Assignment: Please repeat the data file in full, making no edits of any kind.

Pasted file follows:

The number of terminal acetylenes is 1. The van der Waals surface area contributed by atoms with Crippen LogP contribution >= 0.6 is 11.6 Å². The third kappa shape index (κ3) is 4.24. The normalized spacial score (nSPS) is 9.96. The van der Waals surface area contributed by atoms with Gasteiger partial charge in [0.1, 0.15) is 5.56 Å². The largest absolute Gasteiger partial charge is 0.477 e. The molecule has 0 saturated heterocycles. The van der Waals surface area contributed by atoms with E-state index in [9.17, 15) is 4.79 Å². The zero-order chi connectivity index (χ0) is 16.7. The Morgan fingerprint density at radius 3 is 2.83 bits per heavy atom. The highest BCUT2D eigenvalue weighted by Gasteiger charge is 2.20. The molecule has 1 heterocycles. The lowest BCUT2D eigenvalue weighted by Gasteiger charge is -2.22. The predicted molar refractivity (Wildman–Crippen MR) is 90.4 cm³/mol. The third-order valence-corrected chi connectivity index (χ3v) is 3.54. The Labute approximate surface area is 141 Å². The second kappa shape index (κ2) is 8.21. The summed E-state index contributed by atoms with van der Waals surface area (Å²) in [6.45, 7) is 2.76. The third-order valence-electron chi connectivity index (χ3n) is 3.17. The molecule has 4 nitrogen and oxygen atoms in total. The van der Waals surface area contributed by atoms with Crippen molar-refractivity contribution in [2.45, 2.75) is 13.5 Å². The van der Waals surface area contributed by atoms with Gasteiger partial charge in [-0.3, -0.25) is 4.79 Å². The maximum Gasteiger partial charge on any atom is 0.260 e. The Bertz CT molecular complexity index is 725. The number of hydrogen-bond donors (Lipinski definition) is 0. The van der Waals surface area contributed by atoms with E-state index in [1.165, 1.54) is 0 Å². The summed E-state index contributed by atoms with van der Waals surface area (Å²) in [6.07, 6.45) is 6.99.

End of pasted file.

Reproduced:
The number of terminal acetylenes is 1. The van der Waals surface area contributed by atoms with Crippen LogP contribution >= 0.6 is 11.6 Å². The third kappa shape index (κ3) is 4.24. The normalized spacial score (nSPS) is 9.96. The van der Waals surface area contributed by atoms with Gasteiger partial charge in [0.1, 0.15) is 5.56 Å². The largest absolute Gasteiger partial charge is 0.477 e. The molecule has 0 saturated heterocycles. The van der Waals surface area contributed by atoms with E-state index in [9.17, 15) is 4.79 Å². The zero-order chi connectivity index (χ0) is 16.7. The Morgan fingerprint density at radius 3 is 2.83 bits per heavy atom. The highest BCUT2D eigenvalue weighted by Gasteiger charge is 2.20. The molecule has 1 heterocycles. The lowest BCUT2D eigenvalue weighted by Gasteiger charge is -2.22. The predicted molar refractivity (Wildman–Crippen MR) is 90.4 cm³/mol. The third-order valence-corrected chi connectivity index (χ3v) is 3.54. The Labute approximate surface area is 141 Å². The second kappa shape index (κ2) is 8.21. The summed E-state index contributed by atoms with van der Waals surface area (Å²) in [6.45, 7) is 2.76. The third-order valence-electron chi connectivity index (χ3n) is 3.17. The molecule has 4 nitrogen and oxygen atoms in total. The van der Waals surface area contributed by atoms with Crippen molar-refractivity contribution in [2.45, 2.75) is 13.5 Å². The van der Waals surface area contributed by atoms with Gasteiger partial charge in [-0.3, -0.25) is 4.79 Å². The maximum Gasteiger partial charge on any atom is 0.260 e. The Bertz CT molecular complexity index is 725. The number of hydrogen-bond donors (Lipinski definition) is 0. The van der Waals surface area contributed by atoms with E-state index in [1.165, 1.54) is 0 Å². The summed E-state index contributed by atoms with van der Waals surface area (Å²) in [6.07, 6.45) is 6.99.